Solving the problems of internet access goes well beyond throwing billions of dollars at the companies with the best lobbyists or most convincing executives. There is no single policy to solve the broadband problems faced by the nation. In most cases, better networks and lower prices would really help, but achieving that would require different strategies in rural or urban areas.
The next leadership team of the Federal Communications Commission must prioritize restoring the agency’s authority to protect consumers and competition in the broadband market. Under the next administration, FCC leadership should quickly commence a proceeding proposing to reclassify broadband as a “telecommunications service” under Title II of the Communications Act of 1934. This reclassification puts the FCC on the firmest legal ground to
Technological innovation has long been and will continue to be critically important to per-capita income growth, economic competitiveness, and national security. So it is important to examine President-elect Joe Biden’s policy agenda through that lens. This report compiles information from the president-elect’s campaign website and policy documents, from the Democratic Party platform, and from media accounts of statements he has made.
St. Clair County, about 100 miles southeast of Kansas City, has a population of about 9,000 people. Roughly 18% of them live below the poverty line. Theresa Heckenlively is the head of economic development for the county, and says lack of internet access is hurting the county now, and limiting its future. “We don’t have enough service to be reliable for home and definitely not enough for economic growth,” Heckenlively said. “We see that a lot of people are coming from out of state and want to move into our rural communities.
Let’s stop ignoring the obvious: broadband internet access service is a public utility and needs to be regulated as one.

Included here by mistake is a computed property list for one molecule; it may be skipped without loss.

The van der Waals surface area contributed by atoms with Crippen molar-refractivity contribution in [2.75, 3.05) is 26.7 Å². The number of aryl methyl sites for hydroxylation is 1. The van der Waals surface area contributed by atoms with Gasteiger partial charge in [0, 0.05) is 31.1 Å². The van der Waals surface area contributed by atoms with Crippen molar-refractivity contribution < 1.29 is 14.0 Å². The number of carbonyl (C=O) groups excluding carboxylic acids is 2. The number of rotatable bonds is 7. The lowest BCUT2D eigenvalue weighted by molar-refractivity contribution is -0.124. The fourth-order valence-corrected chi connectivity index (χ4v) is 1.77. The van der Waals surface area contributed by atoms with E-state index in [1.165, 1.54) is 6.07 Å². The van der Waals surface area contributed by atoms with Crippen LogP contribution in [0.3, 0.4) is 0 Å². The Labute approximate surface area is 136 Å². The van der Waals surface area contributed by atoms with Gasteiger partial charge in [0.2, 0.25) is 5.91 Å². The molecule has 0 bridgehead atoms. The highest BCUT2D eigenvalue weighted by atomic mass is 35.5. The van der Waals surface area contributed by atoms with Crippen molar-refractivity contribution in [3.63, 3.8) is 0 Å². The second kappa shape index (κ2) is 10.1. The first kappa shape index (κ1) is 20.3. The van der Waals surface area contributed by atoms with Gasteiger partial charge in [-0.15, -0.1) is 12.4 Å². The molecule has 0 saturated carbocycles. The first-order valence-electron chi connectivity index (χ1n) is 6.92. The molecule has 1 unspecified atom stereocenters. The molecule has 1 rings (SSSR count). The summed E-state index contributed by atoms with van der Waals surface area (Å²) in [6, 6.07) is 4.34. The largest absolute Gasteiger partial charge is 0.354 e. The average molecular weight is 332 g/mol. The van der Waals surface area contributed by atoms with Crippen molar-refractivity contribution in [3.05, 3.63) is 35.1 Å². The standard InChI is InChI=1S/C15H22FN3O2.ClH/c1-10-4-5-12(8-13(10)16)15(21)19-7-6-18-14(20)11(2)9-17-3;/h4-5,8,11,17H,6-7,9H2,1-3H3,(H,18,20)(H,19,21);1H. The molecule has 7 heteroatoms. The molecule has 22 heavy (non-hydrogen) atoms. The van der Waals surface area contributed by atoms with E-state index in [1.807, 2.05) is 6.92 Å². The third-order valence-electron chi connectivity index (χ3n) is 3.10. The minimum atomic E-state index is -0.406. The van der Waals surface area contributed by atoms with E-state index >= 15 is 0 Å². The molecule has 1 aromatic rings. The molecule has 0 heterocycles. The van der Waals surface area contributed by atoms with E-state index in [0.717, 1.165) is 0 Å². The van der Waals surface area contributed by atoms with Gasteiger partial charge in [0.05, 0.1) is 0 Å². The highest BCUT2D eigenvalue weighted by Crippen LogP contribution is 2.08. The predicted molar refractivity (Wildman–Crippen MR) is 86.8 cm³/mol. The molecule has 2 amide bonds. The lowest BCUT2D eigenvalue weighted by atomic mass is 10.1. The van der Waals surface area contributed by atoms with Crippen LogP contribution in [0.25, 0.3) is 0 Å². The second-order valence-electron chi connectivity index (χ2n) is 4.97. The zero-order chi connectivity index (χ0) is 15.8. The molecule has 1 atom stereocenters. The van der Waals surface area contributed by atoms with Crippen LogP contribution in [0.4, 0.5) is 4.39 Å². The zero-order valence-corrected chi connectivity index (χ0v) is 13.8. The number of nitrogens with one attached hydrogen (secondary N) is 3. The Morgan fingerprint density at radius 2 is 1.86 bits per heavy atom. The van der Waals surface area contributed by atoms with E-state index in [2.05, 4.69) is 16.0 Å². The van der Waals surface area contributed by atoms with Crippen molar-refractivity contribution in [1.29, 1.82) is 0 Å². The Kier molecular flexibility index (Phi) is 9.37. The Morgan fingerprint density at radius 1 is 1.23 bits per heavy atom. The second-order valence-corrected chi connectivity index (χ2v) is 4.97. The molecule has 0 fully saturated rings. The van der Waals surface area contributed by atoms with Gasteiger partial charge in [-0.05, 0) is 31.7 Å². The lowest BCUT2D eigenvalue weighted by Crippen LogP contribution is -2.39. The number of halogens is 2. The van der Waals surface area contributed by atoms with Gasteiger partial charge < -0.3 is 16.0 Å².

The new fervor for tech antitrust has so far overlooked an equally obvious target: US broadband providers. “If you want to talk about a history of using gatekeeper power to harm competitors, there are few better examples,” says Benton Senior Fellow and Public Advocate Gigi Sohn. Sohn and other critics of the four companies that dominate US broadband—Verizon, Comcast, Charter Communications, and AT&T—argue that antitrust intervention has been needed for years to lower prices and widen internet access.
For all that has changed since the Benton Institute released Broadband for America’s Future: A Vision for the 2020s, this goal remains paramount. In October 2019, we said that connecting our entire nation through High-Performance Broadband would bring remarkable economic, social, cultural, and personal benefits. We said that open, affordable, robust broadband is the key to all of us reaching for—and achieving—the American Dream.
The Federal Communications Commission eliminated legacy unbundling and resale rules where they stifle technology transitions and broadband deployment. The rules date back to the Telecommunications Act of 1996, which required monopoly local telephone companies to make portions of their networks and services available to competitors at regulated rates. The Order eliminates rules requiring unbundling of the following network elements, subject to certain conditions and multiyear transition periods:
The digital divide hasn’t gone away, despite much money spent and many speeches made. A patchwork of conflicting government programs, flawed maps, and weak enforcement have left broad swaths of the country without access to high-speed or even basic internet service when people need it more than ever. The result is a longstanding source of personal frustration and economic disadvantage for many rural communities in areas where spread-out housing makes adding new wires expensive.